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Glycans as immune checkpoints : removal of branched N-glycans enhances immune recognition preventing cancer progression

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Lepenies,  Bernd
Bernd Lepenies, Biomolekulare Systeme, Max Planck Institute of Colloids and Interfaces, Max Planck Society;

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Citation

Silva, M. C., Fernandes, Â., Oliveira, M., Resende, C., Correia, A., de-Freitas-Junior, J. C. M., et al. (2020). Glycans as immune checkpoints: removal of branched N-glycans enhances immune recognition preventing cancer progression. Cancer Immunology Research, 8(11), 1407-1425. doi:10.1158/2326-6066.CIR-20-0264.


Cite as: http://hdl.handle.net/21.11116/0000-0007-0F43-E
Abstract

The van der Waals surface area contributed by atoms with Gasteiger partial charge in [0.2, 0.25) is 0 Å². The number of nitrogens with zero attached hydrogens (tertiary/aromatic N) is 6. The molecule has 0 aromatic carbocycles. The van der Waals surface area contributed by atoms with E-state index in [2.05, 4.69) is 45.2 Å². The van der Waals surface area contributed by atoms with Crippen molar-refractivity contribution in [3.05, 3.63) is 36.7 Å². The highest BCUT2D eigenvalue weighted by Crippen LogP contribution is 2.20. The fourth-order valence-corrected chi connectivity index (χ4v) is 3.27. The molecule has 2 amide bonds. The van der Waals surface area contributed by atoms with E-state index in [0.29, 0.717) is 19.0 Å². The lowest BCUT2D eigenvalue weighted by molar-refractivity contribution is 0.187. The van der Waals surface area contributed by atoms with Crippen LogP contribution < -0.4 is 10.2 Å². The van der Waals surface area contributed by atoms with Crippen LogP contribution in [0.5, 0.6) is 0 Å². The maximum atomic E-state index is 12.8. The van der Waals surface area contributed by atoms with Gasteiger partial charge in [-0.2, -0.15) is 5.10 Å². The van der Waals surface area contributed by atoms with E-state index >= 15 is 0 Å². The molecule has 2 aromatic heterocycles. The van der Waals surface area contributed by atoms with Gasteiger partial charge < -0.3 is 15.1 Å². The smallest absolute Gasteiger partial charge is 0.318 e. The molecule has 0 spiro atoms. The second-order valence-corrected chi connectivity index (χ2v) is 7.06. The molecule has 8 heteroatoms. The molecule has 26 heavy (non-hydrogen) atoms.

Tumor growth is accompanied with dramatic changes in the cellular glycome, such as the aberrant expression of complex branched N-glycans. However, it remains elusive the role of this pro-tumoral N-glycan in immune evasion and whether its removal contributes to enhancement of immune recognition and to unleash an antitumor immune response. We demonstrated that branched N-glycans are used by colorectal cancer (CRC) cells to escape immune recognition, instructing the creation of immunosuppressive networks through inhibition of IFNγ. The removal of this "glycan-mask" exposed immunogenic mannose glycans that potentiated immune recognition by DC-SIGN-expressing immune cells, resulting in an effective antitumor immune response. We revealed a glycoimmune checkpoint in CRC, highlighting the therapeutic efficacy of its deglycosylation to potentiate immune recognition and, thus, improving cancer immunotherapy.